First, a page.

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Similarities between 1994 and 2010

The more things change…

From Robert Reich, former Secretary of Labor under Clinton:

Health care reform is necessary, and House Democrats should vote for it because it’s best for the nation.

They should also remember the political lessons of history. To paraphrase Mark Twain, history doesn’t repeat itself but it does rhyme. As the White House and the House Democratic leadership try to line up 216 votes to pass health care reform — and as Republicans, aided by the National Association of Manufacturers and abetted by fierce partisans like Newt Gingrich, try to kill it – I can’t help thinking back to 1994 when the lineup was much the same.

I was serving in the Clinton administration at the time. In the first months of 1993 it looked as if Clinton’s health care proposal would sail through Congress. But the process dragged on and by 1994 it bogged down. We knew health care was imperiled but none of us knew that failure to pass health care would doom much of the rest of Clinton’s agenda and wrest control of Congress out of the hands of the Democrats. In retrospect, it’s clear Republicans did know.

On February 5, 1994, the National Association of Manufacturers passed a resolution declaring its opposition to the Clinton plan. Not long after that, Michigan Democrat John Dingell, who was managing the health care bill for the House, approached the senior House Republican on the bill to seek a compromise. According to Dingell, the response was: “There’s no way you’re going to get a single vote on this [Republican] side of the aisle. You will not only not get a vote here, but we’ve been instructed that if we participate in that undertaking at all, those of us who do will lose our seniority and will not be ranking minority members within the Republican Party.”

In early March, 1994, Senate Republicans invited Newt Gingrich, then House minority leader, to caucus with them about health care. Gingrich warned against compromise, a view echoed by Senator Phil Gramm. A few months later, at a Republican meeting in Boston, Bob Dole, then Senate minority leader, promised to “filibuster and kill” any health care bill with an employer mandate.

By then Gingrich had united House Republicans against passage of health reform and told the New York Times he wanted “to use the issue as a springboard to win Republican control of the House.” Gingrich predicted Republicans would pick up thirty-four House seats in the November elections and half a dozen disaffected Democrats would switch parties to give Republicans control. (more…)

By |2010-03-18T06:01:55-04:00March 18th, 2010|Healthcare, Party Politics|Comments Off on Similarities between 1994 and 2010

BMJ talks with Thomas Frank

Bill Moyers has a great show last night. His first guest was Thomas Frank. Frank’s last two books should be required reading for the whole country. They remind us of how bad the GOP really is. Their hatred of government has caused by far more problems than it solves.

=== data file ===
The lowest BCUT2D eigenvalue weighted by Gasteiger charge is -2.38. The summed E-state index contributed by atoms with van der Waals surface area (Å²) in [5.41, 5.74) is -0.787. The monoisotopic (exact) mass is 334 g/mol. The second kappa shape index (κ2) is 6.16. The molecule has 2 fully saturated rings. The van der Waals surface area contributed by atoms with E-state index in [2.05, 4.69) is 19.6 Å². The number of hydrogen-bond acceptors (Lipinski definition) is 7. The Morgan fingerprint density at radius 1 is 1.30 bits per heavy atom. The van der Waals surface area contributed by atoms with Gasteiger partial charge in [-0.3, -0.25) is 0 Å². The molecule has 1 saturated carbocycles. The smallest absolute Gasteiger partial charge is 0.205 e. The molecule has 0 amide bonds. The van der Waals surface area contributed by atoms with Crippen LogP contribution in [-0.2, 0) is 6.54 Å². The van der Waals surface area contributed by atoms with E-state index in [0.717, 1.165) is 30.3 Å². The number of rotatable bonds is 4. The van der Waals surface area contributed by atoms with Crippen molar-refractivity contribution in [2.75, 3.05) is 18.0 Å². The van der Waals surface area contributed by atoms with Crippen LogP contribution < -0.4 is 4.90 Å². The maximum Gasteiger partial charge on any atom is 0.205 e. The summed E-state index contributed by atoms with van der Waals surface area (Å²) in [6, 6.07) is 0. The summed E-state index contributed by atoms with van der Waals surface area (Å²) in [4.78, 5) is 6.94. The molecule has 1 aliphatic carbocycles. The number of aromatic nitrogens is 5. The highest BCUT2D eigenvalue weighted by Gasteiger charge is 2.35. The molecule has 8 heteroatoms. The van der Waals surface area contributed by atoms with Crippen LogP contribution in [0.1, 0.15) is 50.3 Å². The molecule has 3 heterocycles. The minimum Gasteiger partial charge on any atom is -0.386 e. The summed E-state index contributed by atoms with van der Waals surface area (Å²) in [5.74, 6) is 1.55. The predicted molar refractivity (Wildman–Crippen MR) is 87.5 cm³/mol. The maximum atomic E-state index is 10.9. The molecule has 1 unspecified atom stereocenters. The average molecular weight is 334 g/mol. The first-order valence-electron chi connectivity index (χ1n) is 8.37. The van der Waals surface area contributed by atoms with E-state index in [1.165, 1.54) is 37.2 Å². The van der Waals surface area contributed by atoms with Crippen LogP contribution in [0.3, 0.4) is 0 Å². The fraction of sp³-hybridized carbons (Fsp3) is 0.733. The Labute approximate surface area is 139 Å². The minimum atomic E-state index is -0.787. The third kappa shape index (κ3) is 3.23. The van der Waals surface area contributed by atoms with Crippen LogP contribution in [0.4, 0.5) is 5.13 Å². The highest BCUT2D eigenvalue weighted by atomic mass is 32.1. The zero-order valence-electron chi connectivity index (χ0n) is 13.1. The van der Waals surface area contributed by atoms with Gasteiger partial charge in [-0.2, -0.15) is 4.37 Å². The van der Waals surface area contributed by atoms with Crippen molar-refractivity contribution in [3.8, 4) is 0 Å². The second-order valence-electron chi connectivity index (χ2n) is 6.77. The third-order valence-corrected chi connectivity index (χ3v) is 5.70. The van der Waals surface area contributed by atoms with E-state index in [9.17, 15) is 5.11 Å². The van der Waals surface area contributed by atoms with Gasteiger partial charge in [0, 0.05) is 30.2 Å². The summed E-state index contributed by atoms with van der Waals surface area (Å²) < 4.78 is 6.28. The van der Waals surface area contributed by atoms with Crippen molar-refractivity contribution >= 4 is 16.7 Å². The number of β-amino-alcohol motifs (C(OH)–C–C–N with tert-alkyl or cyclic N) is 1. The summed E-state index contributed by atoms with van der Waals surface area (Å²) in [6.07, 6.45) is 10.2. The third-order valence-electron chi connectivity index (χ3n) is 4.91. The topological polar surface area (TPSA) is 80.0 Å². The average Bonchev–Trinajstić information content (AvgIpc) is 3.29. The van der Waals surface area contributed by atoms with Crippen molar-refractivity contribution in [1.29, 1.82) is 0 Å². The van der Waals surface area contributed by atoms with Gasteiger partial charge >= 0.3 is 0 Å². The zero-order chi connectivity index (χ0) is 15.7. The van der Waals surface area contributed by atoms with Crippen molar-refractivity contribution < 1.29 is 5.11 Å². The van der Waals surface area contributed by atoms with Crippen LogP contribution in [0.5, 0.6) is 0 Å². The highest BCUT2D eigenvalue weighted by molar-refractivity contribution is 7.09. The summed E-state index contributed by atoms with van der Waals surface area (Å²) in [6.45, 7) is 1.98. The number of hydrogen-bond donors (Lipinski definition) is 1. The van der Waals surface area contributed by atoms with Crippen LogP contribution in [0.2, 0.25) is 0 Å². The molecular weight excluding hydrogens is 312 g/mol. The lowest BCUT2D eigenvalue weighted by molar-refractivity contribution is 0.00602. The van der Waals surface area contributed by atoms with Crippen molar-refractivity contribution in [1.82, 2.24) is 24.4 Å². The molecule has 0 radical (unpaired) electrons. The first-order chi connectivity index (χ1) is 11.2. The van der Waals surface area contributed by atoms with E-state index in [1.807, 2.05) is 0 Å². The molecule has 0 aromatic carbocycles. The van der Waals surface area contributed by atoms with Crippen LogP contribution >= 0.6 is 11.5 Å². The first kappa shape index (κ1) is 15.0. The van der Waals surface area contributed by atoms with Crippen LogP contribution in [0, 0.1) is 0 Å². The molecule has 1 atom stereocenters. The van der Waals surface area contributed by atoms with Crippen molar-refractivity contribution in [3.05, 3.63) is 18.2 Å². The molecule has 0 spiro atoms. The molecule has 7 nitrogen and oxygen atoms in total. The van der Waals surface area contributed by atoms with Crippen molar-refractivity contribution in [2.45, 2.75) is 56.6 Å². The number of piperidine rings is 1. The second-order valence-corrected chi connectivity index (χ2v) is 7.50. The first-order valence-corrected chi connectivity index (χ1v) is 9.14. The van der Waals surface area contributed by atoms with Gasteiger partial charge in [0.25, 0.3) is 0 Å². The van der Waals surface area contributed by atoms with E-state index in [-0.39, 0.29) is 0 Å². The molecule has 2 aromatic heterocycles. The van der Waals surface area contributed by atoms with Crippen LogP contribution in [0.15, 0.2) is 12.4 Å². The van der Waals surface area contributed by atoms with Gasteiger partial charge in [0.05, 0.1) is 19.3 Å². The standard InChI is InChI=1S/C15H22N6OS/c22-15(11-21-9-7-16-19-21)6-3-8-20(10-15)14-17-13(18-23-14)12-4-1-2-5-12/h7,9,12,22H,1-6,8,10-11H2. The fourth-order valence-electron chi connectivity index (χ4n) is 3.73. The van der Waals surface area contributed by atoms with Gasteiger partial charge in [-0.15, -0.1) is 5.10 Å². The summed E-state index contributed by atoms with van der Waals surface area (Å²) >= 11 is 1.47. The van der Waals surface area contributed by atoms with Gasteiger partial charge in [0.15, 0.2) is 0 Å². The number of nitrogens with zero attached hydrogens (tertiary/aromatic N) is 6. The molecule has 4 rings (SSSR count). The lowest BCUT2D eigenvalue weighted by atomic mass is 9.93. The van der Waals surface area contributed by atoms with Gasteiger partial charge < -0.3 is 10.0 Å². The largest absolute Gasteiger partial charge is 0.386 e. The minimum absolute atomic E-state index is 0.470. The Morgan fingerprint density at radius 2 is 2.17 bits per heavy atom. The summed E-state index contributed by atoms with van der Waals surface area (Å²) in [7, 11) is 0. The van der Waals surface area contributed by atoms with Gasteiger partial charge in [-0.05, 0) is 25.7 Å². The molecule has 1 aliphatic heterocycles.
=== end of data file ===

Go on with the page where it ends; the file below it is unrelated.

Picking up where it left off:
From C&L:

Bill Moyers talks to Thomas Frank about whether the Republicans are headed for some victories this coming election due to our collective memory loss about how horrid the Republicans are at governing, sadly enabled by the Democratic leadership which looks clueless as how to counter it all too often. From Moyers’ report:

Will Rogers once said, “The short memories of American voters is what keeps our politicians in office.” But as Democrats face what many believe will be a tough mid-term election, historian Thomas Frank argues that it might just be the other way around for incumbent Democrats. The Republican Party, which lost Congress and the White House in the last four years, may be poised for a comeback. A comeback Frank believes is only possible because Americans have forgotten what their country looked like under conservative rule, “That’s the disease of our time…that sort of instant forgetting.”

On BILL MOYERS JOURNAL, Frank looks into the not-so-distant past to describe what America looked like before the time of President Obama, focusing on the last ten years, which he’s called “A Low, Dishonest Decade” in a recent column for the WALL STREET JOURNAL. Frank believes that many of the crises that afflicted America during the oughts should be laid at the feet of the conservative movement. Frank’s list is long: the inadequate response to Katrina; the Enron, Abramoff and Madoff scandals; the mismanaged Iraqi reconstruction; two mismanaged and unpopular wars; and the 2008 financial disaster. Frank argues that it can all be traced back to an intentional dismantling of the government’s oversight infrastructure, driven by a belief that government is always bad: “This is why the wreckage that I’ve described can’t be separated from the conservative ideology and the conservative movement, generally: Because of their hatred of big government and their disdain and contempt for the federal workforce.” But according to Frank, the financial disaster has wiped clean Americans’ memories. They are mad at the bankers and mad about the economy, and conservatives may ride a wave of populist outrage back into power.

Full transcript below the fold.

BILL MOYERS: How is it that the people who are responsible for the mess that Obama inherited are getting away with demonizing him when he’s only had less than a year to clean it up. Let me show you just a sample of commentators railing against the President.